SHA is seeking federal funding through HUD's Choice Neighborhoods Initiative, the successor to the HOPE VI program that supported prior SHA public housing redevelopments. HUD awarded $10.2 million for Yesler Terrace in 2011, and SHA has requested an additional $19.7 million this year. In support of SHA's applications, the City committed $7.62 million in housing funds and $3 million in parks funds over the next five years. The City housing funds -- representing about 6.2% of housing development funds OH will have available between 2012 and 2016 -- will contribute to three housing projects with 202 of the total 561 replacement units and 90 additional lower-income apartments. By producing this housing early in the redevelopment, some residents will be able to move directly into replacement housing, reducing the number who must relocate off-site.


The ultimate objective is a community where low-income residents and nearby neighbors -- including many seniors, people with disabilities and new immigrants -- will be able to thrive. Along with the physical development, there are important community partnerships focused on Yesler Terrace. Seattle University and other organizations are supporting local students, particularly at Bailey Gatzert Elementary School. The renovated historic Steam Plant will be home to employment and training services as well as Head Start and youth tutoring programs for Yesler Terrace and surrounding neighborhoods.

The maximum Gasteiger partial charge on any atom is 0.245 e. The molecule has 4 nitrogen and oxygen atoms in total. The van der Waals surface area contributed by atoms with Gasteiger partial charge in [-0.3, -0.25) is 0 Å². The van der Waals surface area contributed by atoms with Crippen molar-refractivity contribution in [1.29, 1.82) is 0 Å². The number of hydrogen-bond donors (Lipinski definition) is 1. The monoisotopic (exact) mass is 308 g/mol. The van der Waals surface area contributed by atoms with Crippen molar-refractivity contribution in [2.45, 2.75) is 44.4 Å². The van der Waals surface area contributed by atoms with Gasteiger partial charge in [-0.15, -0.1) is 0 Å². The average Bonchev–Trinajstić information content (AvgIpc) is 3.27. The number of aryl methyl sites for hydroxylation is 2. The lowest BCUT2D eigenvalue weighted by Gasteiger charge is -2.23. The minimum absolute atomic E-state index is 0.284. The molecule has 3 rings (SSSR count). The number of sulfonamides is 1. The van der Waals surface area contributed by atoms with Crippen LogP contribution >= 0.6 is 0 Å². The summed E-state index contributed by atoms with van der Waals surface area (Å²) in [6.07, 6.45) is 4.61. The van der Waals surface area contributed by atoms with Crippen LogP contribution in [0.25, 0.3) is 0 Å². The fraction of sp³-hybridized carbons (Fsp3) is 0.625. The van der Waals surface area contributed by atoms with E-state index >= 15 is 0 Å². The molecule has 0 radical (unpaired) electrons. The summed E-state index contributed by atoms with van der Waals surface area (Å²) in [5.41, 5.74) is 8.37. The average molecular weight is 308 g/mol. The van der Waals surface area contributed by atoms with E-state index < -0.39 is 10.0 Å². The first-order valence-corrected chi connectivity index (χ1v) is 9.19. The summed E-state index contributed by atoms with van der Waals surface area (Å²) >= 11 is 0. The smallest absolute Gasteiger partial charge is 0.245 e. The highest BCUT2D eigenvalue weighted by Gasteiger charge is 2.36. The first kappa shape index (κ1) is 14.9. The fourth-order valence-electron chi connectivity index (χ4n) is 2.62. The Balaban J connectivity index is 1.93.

SHA is proceeding with Phase I of the redevelopment on property east of Boren Avenue. Phase I includes affordable and market rate housing; developing the 10th Avenue hillclimb connecting to Little Saigon; community gardens at Horiuchi Park; and education support for Bailey Gatzert students and families. Counseling has begun for Yesler Terrace residents who will need to relocate for Phase II. SHA will submit the overall Yesler Relocation Plan to the City in mid-December.


For more information, contact Maureen Kostyack at OH, maureen.kostyack@seattle.gov, or Anne Fiske Zuniga at SHA, afzuniga@seattlehousing.org. Information about the project is available on SHA's website at http://www.seattlehousing.org/redevelopment/yesler-terrace/index.html. Additional information about the City process is available on City Council's website at http://www.seattle.gov/council/issues/yesler_terrace.htm or the Department of Planning & Development website at http://www.seattle.gov/dpd/Planning/YeslerTerrace/Overview/default.asp.